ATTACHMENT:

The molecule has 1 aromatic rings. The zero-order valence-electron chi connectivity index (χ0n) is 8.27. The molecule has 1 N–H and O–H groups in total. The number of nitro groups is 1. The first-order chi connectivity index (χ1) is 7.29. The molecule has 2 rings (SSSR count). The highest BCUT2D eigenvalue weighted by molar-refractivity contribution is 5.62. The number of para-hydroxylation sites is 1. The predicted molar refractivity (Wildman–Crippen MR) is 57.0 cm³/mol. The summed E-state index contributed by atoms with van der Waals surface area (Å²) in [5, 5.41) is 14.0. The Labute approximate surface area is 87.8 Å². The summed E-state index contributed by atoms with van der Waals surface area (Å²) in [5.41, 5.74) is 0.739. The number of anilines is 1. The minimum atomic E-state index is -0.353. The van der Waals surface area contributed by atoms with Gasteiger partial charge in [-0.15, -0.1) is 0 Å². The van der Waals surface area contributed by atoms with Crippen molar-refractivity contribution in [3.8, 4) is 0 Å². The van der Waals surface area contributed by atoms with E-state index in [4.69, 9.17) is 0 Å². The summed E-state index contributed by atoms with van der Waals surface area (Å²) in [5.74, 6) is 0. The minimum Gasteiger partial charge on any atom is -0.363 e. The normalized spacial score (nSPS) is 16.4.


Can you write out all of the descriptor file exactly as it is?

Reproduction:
The molecule has 1 aromatic rings. The zero-order valence-electron chi connectivity index (χ0n) is 8.27. The molecule has 1 N–H and O–H groups in total. The number of nitro groups is 1. The first-order chi connectivity index (χ1) is 7.29. The molecule has 2 rings (SSSR count). The highest BCUT2D eigenvalue weighted by molar-refractivity contribution is 5.62. The number of para-hydroxylation sites is 1. The predicted molar refractivity (Wildman–Crippen MR) is 57.0 cm³/mol. The summed E-state index contributed by atoms with van der Waals surface area (Å²) in [5, 5.41) is 14.0. The Labute approximate surface area is 87.8 Å². The summed E-state index contributed by atoms with van der Waals surface area (Å²) in [5.41, 5.74) is 0.739. The number of anilines is 1. The minimum atomic E-state index is -0.353. The van der Waals surface area contributed by atoms with Gasteiger partial charge in [-0.15, -0.1) is 0 Å². The van der Waals surface area contributed by atoms with Crippen molar-refractivity contribution in [3.8, 4) is 0 Å². The van der Waals surface area contributed by atoms with E-state index in [4.69, 9.17) is 0 Å². The summed E-state index contributed by atoms with van der Waals surface area (Å²) in [5.74, 6) is 0. The minimum Gasteiger partial charge on any atom is -0.363 e. The normalized spacial score (nSPS) is 16.4.